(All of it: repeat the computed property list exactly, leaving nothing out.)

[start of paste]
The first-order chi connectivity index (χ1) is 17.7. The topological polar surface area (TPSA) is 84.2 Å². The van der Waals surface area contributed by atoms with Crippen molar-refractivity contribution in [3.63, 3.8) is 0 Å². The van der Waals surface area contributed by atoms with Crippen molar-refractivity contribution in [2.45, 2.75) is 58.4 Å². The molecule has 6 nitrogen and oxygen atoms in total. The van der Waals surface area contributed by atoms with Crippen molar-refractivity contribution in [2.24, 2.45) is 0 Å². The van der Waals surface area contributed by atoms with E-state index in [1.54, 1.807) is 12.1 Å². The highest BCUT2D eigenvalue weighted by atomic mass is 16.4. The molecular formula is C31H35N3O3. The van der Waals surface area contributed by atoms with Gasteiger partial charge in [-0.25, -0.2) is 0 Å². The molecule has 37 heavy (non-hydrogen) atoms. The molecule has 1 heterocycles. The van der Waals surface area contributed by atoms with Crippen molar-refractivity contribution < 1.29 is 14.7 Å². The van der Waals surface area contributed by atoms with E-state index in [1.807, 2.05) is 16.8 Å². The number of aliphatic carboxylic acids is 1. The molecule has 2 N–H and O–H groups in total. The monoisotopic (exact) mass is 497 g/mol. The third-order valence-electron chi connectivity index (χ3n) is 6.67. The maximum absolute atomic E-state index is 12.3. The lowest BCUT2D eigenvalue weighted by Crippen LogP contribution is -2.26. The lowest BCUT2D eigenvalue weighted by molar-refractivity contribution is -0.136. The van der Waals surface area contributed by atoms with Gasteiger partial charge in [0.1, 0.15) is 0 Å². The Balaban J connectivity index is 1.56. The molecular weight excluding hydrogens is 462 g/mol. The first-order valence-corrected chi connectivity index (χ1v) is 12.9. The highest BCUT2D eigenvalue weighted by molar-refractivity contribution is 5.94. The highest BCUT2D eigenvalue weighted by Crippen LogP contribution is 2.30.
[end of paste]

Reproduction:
The first-order chi connectivity index (χ1) is 17.7. The topological polar surface area (TPSA) is 84.2 Å². The van der Waals surface area contributed by atoms with Crippen molar-refractivity contribution in [3.63, 3.8) is 0 Å². The van der Waals surface area contributed by atoms with Crippen molar-refractivity contribution in [2.45, 2.75) is 58.4 Å². The molecule has 6 nitrogen and oxygen atoms in total. The van der Waals surface area contributed by atoms with Crippen molar-refractivity contribution in [2.24, 2.45) is 0 Å². The van der Waals surface area contributed by atoms with E-state index in [1.54, 1.807) is 12.1 Å². The highest BCUT2D eigenvalue weighted by atomic mass is 16.4. The molecular formula is C31H35N3O3. The van der Waals surface area contributed by atoms with Gasteiger partial charge in [-0.25, -0.2) is 0 Å². The molecule has 37 heavy (non-hydrogen) atoms. The molecule has 1 heterocycles. The van der Waals surface area contributed by atoms with Crippen molar-refractivity contribution < 1.29 is 14.7 Å². The van der Waals surface area contributed by atoms with E-state index in [1.807, 2.05) is 16.8 Å². The number of aliphatic carboxylic acids is 1. The molecule has 2 N–H and O–H groups in total. The monoisotopic (exact) mass is 497 g/mol. The third-order valence-electron chi connectivity index (χ3n) is 6.67. The maximum absolute atomic E-state index is 12.3. The lowest BCUT2D eigenvalue weighted by Crippen LogP contribution is -2.26. The lowest BCUT2D eigenvalue weighted by molar-refractivity contribution is -0.136. The van der Waals surface area contributed by atoms with Gasteiger partial charge in [0.1, 0.15) is 0 Å². The Balaban J connectivity index is 1.56. The molecular weight excluding hydrogens is 462 g/mol. The first-order valence-corrected chi connectivity index (χ1v) is 12.9. The highest BCUT2D eigenvalue weighted by molar-refractivity contribution is 5.94. The highest BCUT2D eigenvalue weighted by Crippen LogP contribution is 2.30.